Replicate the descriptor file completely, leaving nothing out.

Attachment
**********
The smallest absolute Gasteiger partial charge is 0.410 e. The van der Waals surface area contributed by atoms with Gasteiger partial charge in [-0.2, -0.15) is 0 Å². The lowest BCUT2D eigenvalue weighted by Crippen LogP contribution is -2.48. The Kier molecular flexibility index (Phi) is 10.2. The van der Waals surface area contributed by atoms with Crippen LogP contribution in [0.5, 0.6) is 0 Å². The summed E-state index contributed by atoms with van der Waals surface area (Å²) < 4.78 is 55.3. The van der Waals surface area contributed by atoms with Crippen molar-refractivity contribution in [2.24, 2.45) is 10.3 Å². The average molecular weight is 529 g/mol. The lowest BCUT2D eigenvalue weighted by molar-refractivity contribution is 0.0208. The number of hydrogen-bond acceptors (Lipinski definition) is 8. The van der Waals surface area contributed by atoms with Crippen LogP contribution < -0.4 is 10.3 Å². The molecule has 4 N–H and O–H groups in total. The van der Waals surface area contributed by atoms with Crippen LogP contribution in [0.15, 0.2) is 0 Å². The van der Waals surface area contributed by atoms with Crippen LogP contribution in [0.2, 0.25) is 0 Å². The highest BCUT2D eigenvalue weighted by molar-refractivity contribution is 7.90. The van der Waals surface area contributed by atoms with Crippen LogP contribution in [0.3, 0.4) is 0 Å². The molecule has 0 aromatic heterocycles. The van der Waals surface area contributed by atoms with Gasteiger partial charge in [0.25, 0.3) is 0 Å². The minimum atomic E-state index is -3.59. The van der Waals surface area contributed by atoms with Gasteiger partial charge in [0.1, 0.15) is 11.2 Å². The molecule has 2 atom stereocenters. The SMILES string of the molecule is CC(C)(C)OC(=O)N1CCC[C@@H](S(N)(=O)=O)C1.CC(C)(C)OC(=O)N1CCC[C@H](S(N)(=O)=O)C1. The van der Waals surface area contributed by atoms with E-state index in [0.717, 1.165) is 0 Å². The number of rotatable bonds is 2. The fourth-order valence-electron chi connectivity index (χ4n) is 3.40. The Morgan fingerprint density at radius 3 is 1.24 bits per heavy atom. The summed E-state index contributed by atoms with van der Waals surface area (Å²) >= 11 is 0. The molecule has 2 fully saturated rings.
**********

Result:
The smallest absolute Gasteiger partial charge is 0.410 e. The van der Waals surface area contributed by atoms with Gasteiger partial charge in [-0.2, -0.15) is 0 Å². The lowest BCUT2D eigenvalue weighted by Crippen LogP contribution is -2.48. The Kier molecular flexibility index (Phi) is 10.2. The van der Waals surface area contributed by atoms with Crippen LogP contribution in [0.5, 0.6) is 0 Å². The summed E-state index contributed by atoms with van der Waals surface area (Å²) < 4.78 is 55.3. The van der Waals surface area contributed by atoms with Crippen molar-refractivity contribution in [2.24, 2.45) is 10.3 Å². The average molecular weight is 529 g/mol. The lowest BCUT2D eigenvalue weighted by molar-refractivity contribution is 0.0208. The number of hydrogen-bond acceptors (Lipinski definition) is 8. The van der Waals surface area contributed by atoms with Crippen LogP contribution < -0.4 is 10.3 Å². The molecule has 4 N–H and O–H groups in total. The van der Waals surface area contributed by atoms with Crippen LogP contribution in [0.15, 0.2) is 0 Å². The van der Waals surface area contributed by atoms with Crippen LogP contribution in [0.2, 0.25) is 0 Å². The highest BCUT2D eigenvalue weighted by molar-refractivity contribution is 7.90. The van der Waals surface area contributed by atoms with Crippen LogP contribution in [0.3, 0.4) is 0 Å². The molecule has 0 aromatic heterocycles. The van der Waals surface area contributed by atoms with Gasteiger partial charge in [0.25, 0.3) is 0 Å². The minimum atomic E-state index is -3.59. The van der Waals surface area contributed by atoms with Gasteiger partial charge in [0.1, 0.15) is 11.2 Å². The molecule has 2 atom stereocenters. The SMILES string of the molecule is CC(C)(C)OC(=O)N1CCC[C@@H](S(N)(=O)=O)C1.CC(C)(C)OC(=O)N1CCC[C@H](S(N)(=O)=O)C1. The van der Waals surface area contributed by atoms with E-state index in [0.717, 1.165) is 0 Å². The number of rotatable bonds is 2. The fourth-order valence-electron chi connectivity index (χ4n) is 3.40. The Morgan fingerprint density at radius 3 is 1.24 bits per heavy atom. The summed E-state index contributed by atoms with van der Waals surface area (Å²) >= 11 is 0. The molecule has 2 fully saturated rings.